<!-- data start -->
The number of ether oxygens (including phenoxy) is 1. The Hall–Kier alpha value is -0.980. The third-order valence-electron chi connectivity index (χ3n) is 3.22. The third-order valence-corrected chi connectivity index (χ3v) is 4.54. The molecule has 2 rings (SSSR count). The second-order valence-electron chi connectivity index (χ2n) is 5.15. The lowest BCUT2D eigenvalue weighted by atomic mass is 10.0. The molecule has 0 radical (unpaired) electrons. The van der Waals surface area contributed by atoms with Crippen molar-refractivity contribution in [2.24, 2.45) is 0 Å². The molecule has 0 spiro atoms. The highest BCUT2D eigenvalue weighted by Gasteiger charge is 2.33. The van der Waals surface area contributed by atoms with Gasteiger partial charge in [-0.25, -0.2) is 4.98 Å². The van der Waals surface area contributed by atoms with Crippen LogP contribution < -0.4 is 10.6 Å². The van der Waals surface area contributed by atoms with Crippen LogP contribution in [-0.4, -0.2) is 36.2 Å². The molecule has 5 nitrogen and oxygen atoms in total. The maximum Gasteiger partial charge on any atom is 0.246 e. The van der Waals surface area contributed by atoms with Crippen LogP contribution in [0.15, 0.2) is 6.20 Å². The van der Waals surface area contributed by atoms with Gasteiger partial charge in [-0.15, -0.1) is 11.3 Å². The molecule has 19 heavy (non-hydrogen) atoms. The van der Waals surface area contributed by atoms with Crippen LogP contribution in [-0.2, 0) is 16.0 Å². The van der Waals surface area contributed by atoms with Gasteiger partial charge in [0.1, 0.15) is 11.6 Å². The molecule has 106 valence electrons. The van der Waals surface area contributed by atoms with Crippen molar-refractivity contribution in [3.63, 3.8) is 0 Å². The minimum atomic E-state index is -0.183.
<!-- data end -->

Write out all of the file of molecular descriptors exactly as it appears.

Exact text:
The number of ether oxygens (including phenoxy) is 1. The Hall–Kier alpha value is -0.980. The third-order valence-electron chi connectivity index (χ3n) is 3.22. The third-order valence-corrected chi connectivity index (χ3v) is 4.54. The molecule has 2 rings (SSSR count). The second-order valence-electron chi connectivity index (χ2n) is 5.15. The lowest BCUT2D eigenvalue weighted by atomic mass is 10.0. The molecule has 0 radical (unpaired) electrons. The van der Waals surface area contributed by atoms with Crippen molar-refractivity contribution in [2.24, 2.45) is 0 Å². The molecule has 0 spiro atoms. The highest BCUT2D eigenvalue weighted by Gasteiger charge is 2.33. The van der Waals surface area contributed by atoms with Gasteiger partial charge in [-0.25, -0.2) is 4.98 Å². The van der Waals surface area contributed by atoms with Crippen LogP contribution < -0.4 is 10.6 Å². The van der Waals surface area contributed by atoms with Crippen LogP contribution in [-0.4, -0.2) is 36.2 Å². The molecule has 5 nitrogen and oxygen atoms in total. The maximum Gasteiger partial charge on any atom is 0.246 e. The van der Waals surface area contributed by atoms with Crippen LogP contribution in [0.15, 0.2) is 6.20 Å². The van der Waals surface area contributed by atoms with Gasteiger partial charge in [-0.15, -0.1) is 11.3 Å². The molecule has 19 heavy (non-hydrogen) atoms. The van der Waals surface area contributed by atoms with Crippen LogP contribution in [-0.2, 0) is 16.0 Å². The van der Waals surface area contributed by atoms with Gasteiger partial charge in [0.1, 0.15) is 11.6 Å². The molecule has 106 valence electrons. The van der Waals surface area contributed by atoms with Crippen molar-refractivity contribution in [3.63, 3.8) is 0 Å². The minimum atomic E-state index is -0.183.